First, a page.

PARTNER 3 trial results thought to be a “game changer” for patients suffering from aortic stenosis
Patients suffering from severe aortic stenosis once had a single option for treatment —open-heart surgery to replace their diseased valve.
Results from a study published in New England Journal of Medicine and co-authored by S. Chris Malaisrie, MD, associate professor of Surgery in the Division of Cardiac Surgery and co-chair of the PARTNER 3 case review board, demonstrated that patients who were at low-risk for surgical complications benefited significantly from a minimally invasive, transcatheter aortic valve replacement (TAVR).
“The results of this study are poised to revolutionize the treatment protocol for low-risk patients with severe aortic stenosis, leading to shorter recovery times, lower complication rates and sustained durability of the replacement valve,” said Dr. Malaisrie, who is also a Northwestern Medicine cardiac surgeon. “Surgeons and interventional cardiologists worked together at Northwestern to rigorously study this novel procedure. We are excited to be part of what truly is a game changer in the fight against cardiovascular disease.”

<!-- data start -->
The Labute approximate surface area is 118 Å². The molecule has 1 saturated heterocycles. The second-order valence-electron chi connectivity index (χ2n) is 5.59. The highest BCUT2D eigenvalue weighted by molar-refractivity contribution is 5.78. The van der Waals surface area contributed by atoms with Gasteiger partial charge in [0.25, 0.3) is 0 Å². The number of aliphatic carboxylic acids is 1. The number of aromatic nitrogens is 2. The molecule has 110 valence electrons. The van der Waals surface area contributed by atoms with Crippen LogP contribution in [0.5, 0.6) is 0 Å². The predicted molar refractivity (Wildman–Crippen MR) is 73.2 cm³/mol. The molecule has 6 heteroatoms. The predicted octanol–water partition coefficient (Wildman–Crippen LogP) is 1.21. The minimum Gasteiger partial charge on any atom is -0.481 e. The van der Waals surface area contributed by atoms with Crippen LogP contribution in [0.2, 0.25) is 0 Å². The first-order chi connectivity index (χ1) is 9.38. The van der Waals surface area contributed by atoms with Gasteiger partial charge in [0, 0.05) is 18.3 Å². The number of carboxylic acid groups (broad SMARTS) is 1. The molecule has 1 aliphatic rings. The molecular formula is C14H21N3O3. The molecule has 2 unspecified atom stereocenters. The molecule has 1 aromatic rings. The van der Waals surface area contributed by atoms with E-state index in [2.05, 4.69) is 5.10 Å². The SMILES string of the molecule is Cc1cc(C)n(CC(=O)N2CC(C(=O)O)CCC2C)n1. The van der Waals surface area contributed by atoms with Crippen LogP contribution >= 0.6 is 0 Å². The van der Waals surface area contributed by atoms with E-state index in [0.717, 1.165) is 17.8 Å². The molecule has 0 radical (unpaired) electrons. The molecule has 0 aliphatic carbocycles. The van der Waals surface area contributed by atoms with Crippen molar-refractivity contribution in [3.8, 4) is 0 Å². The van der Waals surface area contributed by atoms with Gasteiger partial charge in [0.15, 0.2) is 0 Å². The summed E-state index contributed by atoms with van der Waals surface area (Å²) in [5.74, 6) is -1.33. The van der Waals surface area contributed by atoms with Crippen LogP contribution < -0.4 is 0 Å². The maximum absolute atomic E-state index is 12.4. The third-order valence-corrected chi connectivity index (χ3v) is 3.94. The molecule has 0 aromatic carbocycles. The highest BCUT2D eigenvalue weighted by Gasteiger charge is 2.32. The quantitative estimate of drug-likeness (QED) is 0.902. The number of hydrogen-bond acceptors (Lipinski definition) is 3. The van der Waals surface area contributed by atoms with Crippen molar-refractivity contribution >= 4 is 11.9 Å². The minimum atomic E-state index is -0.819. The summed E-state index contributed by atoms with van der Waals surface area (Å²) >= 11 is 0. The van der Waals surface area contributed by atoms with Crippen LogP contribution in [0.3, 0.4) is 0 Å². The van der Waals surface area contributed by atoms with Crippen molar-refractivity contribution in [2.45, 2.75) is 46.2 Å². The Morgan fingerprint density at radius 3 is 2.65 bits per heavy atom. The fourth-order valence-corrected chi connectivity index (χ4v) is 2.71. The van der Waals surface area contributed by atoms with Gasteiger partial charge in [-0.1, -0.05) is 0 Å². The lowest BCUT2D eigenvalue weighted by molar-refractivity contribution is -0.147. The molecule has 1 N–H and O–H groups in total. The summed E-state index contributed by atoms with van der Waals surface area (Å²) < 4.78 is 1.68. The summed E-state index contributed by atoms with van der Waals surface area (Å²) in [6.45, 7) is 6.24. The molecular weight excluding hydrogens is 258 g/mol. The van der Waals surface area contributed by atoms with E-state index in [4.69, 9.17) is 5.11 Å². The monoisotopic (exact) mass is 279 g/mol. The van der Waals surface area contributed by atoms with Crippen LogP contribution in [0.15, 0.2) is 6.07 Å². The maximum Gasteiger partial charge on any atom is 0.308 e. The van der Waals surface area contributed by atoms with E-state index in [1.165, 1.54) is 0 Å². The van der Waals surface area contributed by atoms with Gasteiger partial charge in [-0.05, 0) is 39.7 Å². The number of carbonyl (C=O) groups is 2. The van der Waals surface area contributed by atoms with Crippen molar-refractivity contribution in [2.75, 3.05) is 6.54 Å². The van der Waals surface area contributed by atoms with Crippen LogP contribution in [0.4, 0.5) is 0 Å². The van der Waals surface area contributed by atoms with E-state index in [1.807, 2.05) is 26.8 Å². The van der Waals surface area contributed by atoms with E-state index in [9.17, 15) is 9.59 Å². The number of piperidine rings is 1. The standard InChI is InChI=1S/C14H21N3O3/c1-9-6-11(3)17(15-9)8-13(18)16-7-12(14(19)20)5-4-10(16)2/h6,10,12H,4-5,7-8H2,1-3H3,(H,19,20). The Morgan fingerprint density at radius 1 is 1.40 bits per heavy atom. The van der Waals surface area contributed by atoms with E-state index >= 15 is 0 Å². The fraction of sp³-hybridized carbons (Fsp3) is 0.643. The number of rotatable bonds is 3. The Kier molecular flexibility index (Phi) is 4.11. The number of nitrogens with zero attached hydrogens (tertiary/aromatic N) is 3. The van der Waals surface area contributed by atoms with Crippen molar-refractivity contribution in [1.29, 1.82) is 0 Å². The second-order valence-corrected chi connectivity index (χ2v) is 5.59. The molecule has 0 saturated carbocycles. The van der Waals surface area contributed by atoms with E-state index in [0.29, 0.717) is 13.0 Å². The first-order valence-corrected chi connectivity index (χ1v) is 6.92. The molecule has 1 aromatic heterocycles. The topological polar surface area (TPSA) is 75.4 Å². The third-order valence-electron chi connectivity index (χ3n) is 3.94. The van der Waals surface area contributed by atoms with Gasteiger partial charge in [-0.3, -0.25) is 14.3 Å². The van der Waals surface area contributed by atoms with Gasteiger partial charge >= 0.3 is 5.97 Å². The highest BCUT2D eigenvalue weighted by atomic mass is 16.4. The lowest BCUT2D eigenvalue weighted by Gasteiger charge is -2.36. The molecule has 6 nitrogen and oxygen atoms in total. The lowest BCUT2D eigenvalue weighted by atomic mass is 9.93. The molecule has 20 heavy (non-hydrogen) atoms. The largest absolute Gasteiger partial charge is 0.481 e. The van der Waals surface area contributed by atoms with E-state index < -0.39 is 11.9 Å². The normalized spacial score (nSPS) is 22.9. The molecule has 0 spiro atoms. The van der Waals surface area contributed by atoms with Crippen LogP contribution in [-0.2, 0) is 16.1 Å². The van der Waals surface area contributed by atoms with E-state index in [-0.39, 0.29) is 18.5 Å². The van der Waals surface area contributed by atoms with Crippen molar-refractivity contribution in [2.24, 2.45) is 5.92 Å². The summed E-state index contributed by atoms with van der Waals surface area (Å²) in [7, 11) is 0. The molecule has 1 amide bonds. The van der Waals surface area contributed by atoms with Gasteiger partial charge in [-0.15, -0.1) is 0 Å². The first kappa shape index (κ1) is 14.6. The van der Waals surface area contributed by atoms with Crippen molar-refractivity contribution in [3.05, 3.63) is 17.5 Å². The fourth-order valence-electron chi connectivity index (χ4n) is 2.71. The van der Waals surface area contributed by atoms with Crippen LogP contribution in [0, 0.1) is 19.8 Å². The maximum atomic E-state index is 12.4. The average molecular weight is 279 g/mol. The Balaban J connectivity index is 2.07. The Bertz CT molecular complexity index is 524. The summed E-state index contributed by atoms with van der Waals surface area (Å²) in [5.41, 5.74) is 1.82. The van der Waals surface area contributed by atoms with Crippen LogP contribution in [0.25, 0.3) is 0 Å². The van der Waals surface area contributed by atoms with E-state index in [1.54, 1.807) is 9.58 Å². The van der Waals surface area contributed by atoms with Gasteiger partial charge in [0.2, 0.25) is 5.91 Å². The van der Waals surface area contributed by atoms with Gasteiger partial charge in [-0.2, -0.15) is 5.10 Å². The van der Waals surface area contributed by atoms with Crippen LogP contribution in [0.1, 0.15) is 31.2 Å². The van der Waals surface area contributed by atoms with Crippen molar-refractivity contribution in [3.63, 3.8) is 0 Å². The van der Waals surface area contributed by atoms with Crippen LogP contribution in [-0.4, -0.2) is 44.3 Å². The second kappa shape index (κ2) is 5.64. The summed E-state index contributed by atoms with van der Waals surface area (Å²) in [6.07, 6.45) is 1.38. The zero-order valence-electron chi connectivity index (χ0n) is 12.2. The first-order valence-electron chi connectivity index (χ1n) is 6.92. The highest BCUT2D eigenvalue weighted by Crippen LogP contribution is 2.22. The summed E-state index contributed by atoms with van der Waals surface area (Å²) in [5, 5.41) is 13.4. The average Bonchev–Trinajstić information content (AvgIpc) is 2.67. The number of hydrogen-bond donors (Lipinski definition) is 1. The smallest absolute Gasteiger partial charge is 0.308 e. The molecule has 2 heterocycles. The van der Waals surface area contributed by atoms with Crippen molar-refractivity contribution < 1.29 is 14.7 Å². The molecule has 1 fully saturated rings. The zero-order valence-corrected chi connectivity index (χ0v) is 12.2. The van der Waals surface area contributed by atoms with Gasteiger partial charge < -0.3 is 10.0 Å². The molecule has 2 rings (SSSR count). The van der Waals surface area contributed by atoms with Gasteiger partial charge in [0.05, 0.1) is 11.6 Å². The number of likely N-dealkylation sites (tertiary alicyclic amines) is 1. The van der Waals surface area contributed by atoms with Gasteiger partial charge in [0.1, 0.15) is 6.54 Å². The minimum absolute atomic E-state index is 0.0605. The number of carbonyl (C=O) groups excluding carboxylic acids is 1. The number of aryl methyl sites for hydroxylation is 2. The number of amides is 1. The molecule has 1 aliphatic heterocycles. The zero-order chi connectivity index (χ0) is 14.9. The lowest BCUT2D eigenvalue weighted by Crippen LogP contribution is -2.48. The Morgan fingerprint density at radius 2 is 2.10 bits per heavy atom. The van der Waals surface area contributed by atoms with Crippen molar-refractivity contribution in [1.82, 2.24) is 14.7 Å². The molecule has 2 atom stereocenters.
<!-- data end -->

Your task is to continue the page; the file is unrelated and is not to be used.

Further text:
Read previous coverage of trials of the transcatheter aortic valve replacements.
Read the full news release on the Northwestern Medicine homepage.